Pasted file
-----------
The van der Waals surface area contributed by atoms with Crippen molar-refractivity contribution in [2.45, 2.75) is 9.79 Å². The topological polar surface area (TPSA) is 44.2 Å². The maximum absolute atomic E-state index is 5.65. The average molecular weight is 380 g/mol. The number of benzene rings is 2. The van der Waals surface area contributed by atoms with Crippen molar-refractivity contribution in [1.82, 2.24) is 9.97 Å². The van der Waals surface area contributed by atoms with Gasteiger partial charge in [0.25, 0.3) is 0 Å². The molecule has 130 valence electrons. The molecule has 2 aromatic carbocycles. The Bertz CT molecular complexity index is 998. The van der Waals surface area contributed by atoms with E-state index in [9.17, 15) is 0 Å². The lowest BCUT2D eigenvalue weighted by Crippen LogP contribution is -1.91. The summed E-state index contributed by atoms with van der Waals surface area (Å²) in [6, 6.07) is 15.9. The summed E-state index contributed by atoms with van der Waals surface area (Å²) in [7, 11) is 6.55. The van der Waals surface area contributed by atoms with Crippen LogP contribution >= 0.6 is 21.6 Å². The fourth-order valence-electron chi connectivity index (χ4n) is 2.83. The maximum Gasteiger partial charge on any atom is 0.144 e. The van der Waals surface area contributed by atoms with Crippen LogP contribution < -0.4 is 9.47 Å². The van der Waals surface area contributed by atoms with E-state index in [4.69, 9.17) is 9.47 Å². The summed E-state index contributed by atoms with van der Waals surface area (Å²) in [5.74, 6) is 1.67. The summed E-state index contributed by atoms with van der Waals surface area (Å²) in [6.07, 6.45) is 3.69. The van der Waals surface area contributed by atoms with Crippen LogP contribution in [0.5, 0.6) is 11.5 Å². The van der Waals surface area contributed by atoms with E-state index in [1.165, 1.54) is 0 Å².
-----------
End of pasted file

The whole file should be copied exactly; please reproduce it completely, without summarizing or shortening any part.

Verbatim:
The van der Waals surface area contributed by atoms with Crippen molar-refractivity contribution in [2.45, 2.75) is 9.79 Å². The topological polar surface area (TPSA) is 44.2 Å². The maximum absolute atomic E-state index is 5.65. The average molecular weight is 380 g/mol. The number of benzene rings is 2. The van der Waals surface area contributed by atoms with Crippen molar-refractivity contribution in [1.82, 2.24) is 9.97 Å². The van der Waals surface area contributed by atoms with Gasteiger partial charge in [0.25, 0.3) is 0 Å². The molecule has 130 valence electrons. The molecule has 2 aromatic carbocycles. The Bertz CT molecular complexity index is 998. The van der Waals surface area contributed by atoms with E-state index in [9.17, 15) is 0 Å². The lowest BCUT2D eigenvalue weighted by Crippen LogP contribution is -1.91. The summed E-state index contributed by atoms with van der Waals surface area (Å²) in [6, 6.07) is 15.9. The summed E-state index contributed by atoms with van der Waals surface area (Å²) in [7, 11) is 6.55. The van der Waals surface area contributed by atoms with Crippen LogP contribution >= 0.6 is 21.6 Å². The fourth-order valence-electron chi connectivity index (χ4n) is 2.83. The maximum Gasteiger partial charge on any atom is 0.144 e. The van der Waals surface area contributed by atoms with Crippen LogP contribution < -0.4 is 9.47 Å². The van der Waals surface area contributed by atoms with E-state index in [4.69, 9.17) is 9.47 Å². The summed E-state index contributed by atoms with van der Waals surface area (Å²) in [5.74, 6) is 1.67. The summed E-state index contributed by atoms with van der Waals surface area (Å²) in [6.07, 6.45) is 3.69. The van der Waals surface area contributed by atoms with Crippen LogP contribution in [0.5, 0.6) is 11.5 Å². The van der Waals surface area contributed by atoms with E-state index in [1.165, 1.54) is 0 Å².